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Australia: New law modifies risk benefit provision for certain retirement superannuation fund members

Retirement|Future of Work

November 18, 2019

Certain DC superannuation fund members will lose risk benefit coverage unless they actively opt in, which could have major implications for employers.

Employer action code: Act

It is typical practice for the superannuation fund used for accumulating retirement savings also to provide risk benefits on death and disability, with members able to opt out of risk benefit coverage. The risk benefits are insured, and premiums are funded through retirement account deductions. The Treasury Laws Amendment (Putting Members’ Interests First, or PMIF) Act 2019 moves such risk benefit coverage within defined contribution (DC) superannuation funds from an opt-out basis to an opt-in basis for members who are under age 25 or whose account value is small. The government’s intention is to avoid the inappropriate erosion of members’ retirement income. Arguably, insurance is less important for younger employees with no debt or dependents. Further, for those on low incomes with slowly growing account balances, an insurance premium deduction slows the rate of savings accumulation. Under the current opt-out approach, inertia or poor engagement is common, and so many fund members take no action.

Key details

  • The PMIF Act will force DC superannuation funds to change insurance benefit provision for fund members who are under age 25 or whose accumulated retirement account balance is under 6,000 Australian dollars. Insurance will become opt-in rather than opt-out. This new requirement will apply to all existing fund members with balances less than 6,000 Australian dollars on April 1, 2020, and to new members under age 25 from April 1, 2020. Current members under age 25 are not affected (provided they have a balance of at least 6,000 Australian dollars).
  • There are some exemptions to the new requirement. It will not apply to defined benefit arrangements. There is an exemption for employees in dangerous occupations, although the details of what this means and how it will work are not yet clear. Finally, where the employer pays for the premium, rather than it being deducted from the employee’s balance, the changes do not apply.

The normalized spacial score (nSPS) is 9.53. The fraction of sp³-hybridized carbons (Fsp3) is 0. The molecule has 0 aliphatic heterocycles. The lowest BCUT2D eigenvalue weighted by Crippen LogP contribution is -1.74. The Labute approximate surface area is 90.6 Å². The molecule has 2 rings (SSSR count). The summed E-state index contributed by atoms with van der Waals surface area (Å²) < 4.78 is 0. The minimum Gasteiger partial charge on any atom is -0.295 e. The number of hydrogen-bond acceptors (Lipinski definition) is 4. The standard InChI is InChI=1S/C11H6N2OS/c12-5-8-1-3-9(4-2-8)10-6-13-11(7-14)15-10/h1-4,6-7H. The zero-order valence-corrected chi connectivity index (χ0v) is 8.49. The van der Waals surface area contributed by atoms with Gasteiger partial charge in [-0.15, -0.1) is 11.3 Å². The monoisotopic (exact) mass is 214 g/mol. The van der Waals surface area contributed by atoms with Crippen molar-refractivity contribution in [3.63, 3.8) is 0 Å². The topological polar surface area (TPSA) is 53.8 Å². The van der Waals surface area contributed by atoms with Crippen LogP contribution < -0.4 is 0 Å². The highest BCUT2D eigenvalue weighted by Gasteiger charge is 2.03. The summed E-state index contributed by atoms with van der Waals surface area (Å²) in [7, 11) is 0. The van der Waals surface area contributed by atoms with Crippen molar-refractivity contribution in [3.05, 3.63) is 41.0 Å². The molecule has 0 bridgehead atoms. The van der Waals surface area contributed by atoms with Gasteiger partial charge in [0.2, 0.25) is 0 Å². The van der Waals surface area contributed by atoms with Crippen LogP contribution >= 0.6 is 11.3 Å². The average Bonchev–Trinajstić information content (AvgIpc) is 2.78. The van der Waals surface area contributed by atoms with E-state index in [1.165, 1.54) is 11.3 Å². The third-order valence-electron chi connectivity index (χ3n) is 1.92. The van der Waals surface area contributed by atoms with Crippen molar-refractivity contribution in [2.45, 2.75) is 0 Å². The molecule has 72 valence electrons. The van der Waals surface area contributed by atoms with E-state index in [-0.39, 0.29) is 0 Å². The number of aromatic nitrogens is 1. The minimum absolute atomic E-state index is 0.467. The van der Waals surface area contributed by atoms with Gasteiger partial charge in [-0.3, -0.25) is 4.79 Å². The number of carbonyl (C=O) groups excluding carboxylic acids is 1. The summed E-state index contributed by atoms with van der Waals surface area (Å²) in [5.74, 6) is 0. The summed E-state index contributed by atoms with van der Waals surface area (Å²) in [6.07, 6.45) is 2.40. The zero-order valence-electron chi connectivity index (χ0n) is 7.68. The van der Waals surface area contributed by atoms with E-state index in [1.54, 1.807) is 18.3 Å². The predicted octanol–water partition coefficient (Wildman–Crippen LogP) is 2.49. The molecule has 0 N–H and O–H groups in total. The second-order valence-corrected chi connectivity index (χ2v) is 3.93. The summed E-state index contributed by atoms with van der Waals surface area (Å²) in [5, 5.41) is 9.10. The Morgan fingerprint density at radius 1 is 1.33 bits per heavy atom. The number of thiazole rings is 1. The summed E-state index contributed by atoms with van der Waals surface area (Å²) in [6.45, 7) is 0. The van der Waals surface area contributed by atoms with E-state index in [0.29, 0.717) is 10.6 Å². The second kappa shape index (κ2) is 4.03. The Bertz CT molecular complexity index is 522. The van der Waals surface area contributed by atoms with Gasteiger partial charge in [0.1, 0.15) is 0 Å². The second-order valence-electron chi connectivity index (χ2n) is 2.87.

Employer implications

The ramifications for funds and insurers are significant. Product design, risk management against selection risk, pricing, reserving and communication documentation must all be reviewed. We expect that even fund members who are older than 25 and have more than 6,000 Australian dollars accumulated will see premium increases applying.

For the bulk of employers, who neither provide defined benefits nor pay for the insurance costs, the main ramification will be that insurance for newly hired employees from the day they join the default fund can no longer be assumed. Obtaining insurance will require either specific opt-in action by the employee or the passage of time until they attain age 25 and have more than 6,000 Australian dollars accumulated. The risk of uninsured deaths or disabilities in the workplace will depend on the characteristics of the employees and the work environment. Further, the risk controls imposed by the default fund product provider may also mean that risk cover is not necessarily automatic on attaining age 25 and a 6,000 Australian dollar balance. Cover could easily be subject to more stringent underwriting given the newly introduced anti-selection moral hazard.

Employers should take the following actions:

  1. 01

    Review internal policies (and new hire material) about the provision of risk benefits. If necessary, consider what the employer believes its obligations are in relation to risk benefits for employees.

  2. 02

    Find out the default fund's anticipated risk benefit design changes.

  3. 03

    Establish the necessary changes to procedures and communications to employees, particularly through the new hire process.

  4. 04

    Consider the risk ramifications of uninsured deaths or disablements in the workplace. In the event of material risks — legal, financial or reputational — of uninsured deaths or disabilities, alternative insurance programs may be warranted for the workforce.


Senior Director, Retirement

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